The G Word with Adam Conover – GPS as a Public Good

Public goods are defined as products that are nonrival and nonexcludable, like the global position system (GPS) operated by the US federal government. The nonrival nature means that it isn’t costly for the government to provide the service to an additional user and the nonexcludability component means that anyone can access that service even if they don’t pay taxes to support the service. While GPS was initially developed for military purposes, the government has made the technology available for anyone with a GPS received and companies have created new products and services based on that technology.

The G Word with Adam Conover – Monetary Stimulus During Covid

Whenever a country enters a recession, there are two classes of responses available: fiscal and monetary policy responses. Fiscal policy responses focus on taxation and spending while monetary policy responses refer to Central Bank activity. In the United States, fiscal policy is administered by the Federal Reserve. The Fed is responsible for influencing the quantity of money and credit in the economy. During the Covid-19 pandemic, the Federal Reserve was responsible for issuing treasury bonds to finance fiscal policy decisions.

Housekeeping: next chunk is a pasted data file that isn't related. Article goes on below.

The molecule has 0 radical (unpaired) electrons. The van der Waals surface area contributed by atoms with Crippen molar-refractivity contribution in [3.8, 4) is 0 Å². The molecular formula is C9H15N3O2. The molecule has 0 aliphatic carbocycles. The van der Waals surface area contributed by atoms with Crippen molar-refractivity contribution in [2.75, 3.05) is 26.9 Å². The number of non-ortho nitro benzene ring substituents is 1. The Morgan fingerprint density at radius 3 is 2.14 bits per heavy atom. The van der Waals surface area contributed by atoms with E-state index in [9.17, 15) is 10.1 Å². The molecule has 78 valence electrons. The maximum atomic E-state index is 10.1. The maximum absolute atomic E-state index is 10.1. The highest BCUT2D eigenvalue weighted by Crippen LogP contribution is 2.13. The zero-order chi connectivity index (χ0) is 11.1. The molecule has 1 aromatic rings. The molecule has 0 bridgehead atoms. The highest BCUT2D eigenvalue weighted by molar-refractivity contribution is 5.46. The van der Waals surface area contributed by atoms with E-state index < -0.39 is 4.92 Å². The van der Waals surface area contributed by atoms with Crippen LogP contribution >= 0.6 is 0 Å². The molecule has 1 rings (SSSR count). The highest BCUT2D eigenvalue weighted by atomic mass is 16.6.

The G Word with Adam Conover – Fiscal Stimulus During Covid

The Covid-19 pandemic and subsequent lockdowns sent the US (and world) economies into an immediate recession. The US experienced record high levels of unemployment and a massive reduction in GDP. To counteract this recession, the federal government enacted a series of expansionary fiscal policy recommendations that increased the aggregate demand curve to account for the previous reduction.

The G Word with Adam Conover – Importance of Financial Stability

A stable financial system is an important component of an efficient market. Ensuring financial stability allows markets to allocate resources, assess and manage financial risk, and maintain employment levels close to the natural rate. When a bank has failed, the FDIC works to ensure that there are no major disruptions of financial transactions and that economic agents can continue to operate with confidence. With a strong market, the FDIC doesn’t need to intervene often, but the agency was very active during the Great Recession when a lot of banks failed. When a bank failure does occur, the FDIC works to transfer assets of one bank to an acquiring bank or they will take on those assets themselves until the find a suitable acquirer.

The G Word with Adam Conover – Run for Your Money

In the early 1900s, the banking system wasn’t as stable as we might have hoped. Banks loan out money to borrowers, but are susceptible to a panic when a lot of customers want their money held in savings. A bank run occurs when a large number of a bank’s depositors attempt to withdraw their money simultaneously because they believe the bank will become insolvent. This happened frequently enough during the Great Depression that it put pressure on the President to create an insurance program.